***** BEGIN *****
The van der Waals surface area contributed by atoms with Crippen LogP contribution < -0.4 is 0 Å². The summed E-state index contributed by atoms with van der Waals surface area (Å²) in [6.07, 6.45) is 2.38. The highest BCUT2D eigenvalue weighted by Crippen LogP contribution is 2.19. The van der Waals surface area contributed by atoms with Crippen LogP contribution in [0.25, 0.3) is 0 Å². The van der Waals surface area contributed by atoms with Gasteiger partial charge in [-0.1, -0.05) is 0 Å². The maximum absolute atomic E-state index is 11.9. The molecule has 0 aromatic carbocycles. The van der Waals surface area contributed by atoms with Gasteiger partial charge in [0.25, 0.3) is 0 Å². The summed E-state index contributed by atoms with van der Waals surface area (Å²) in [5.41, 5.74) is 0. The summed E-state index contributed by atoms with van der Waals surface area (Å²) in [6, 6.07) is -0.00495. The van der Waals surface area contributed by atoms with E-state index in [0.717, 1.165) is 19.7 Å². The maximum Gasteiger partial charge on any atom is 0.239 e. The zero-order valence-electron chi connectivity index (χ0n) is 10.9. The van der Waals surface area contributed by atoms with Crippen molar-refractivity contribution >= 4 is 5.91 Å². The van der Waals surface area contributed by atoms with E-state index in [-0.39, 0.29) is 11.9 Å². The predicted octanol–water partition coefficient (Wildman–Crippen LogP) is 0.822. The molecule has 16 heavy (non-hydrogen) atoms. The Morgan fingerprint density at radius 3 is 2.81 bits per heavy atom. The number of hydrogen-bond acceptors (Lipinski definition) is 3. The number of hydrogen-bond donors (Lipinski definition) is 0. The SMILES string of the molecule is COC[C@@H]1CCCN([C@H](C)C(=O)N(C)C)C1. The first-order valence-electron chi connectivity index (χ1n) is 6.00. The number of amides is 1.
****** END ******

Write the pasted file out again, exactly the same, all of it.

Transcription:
The van der Waals surface area contributed by atoms with Crippen LogP contribution < -0.4 is 0 Å². The summed E-state index contributed by atoms with van der Waals surface area (Å²) in [6.07, 6.45) is 2.38. The highest BCUT2D eigenvalue weighted by Crippen LogP contribution is 2.19. The van der Waals surface area contributed by atoms with Crippen LogP contribution in [0.25, 0.3) is 0 Å². The van der Waals surface area contributed by atoms with Gasteiger partial charge in [-0.1, -0.05) is 0 Å². The maximum absolute atomic E-state index is 11.9. The molecule has 0 aromatic carbocycles. The van der Waals surface area contributed by atoms with Gasteiger partial charge in [0.25, 0.3) is 0 Å². The summed E-state index contributed by atoms with van der Waals surface area (Å²) in [5.41, 5.74) is 0. The summed E-state index contributed by atoms with van der Waals surface area (Å²) in [6, 6.07) is -0.00495. The van der Waals surface area contributed by atoms with E-state index in [0.717, 1.165) is 19.7 Å². The maximum Gasteiger partial charge on any atom is 0.239 e. The zero-order valence-electron chi connectivity index (χ0n) is 10.9. The van der Waals surface area contributed by atoms with Crippen molar-refractivity contribution >= 4 is 5.91 Å². The van der Waals surface area contributed by atoms with E-state index in [-0.39, 0.29) is 11.9 Å². The predicted octanol–water partition coefficient (Wildman–Crippen LogP) is 0.822. The molecule has 16 heavy (non-hydrogen) atoms. The Morgan fingerprint density at radius 3 is 2.81 bits per heavy atom. The number of hydrogen-bond acceptors (Lipinski definition) is 3. The number of hydrogen-bond donors (Lipinski definition) is 0. The SMILES string of the molecule is COC[C@@H]1CCCN([C@H](C)C(=O)N(C)C)C1. The first-order valence-electron chi connectivity index (χ1n) is 6.00. The number of amides is 1.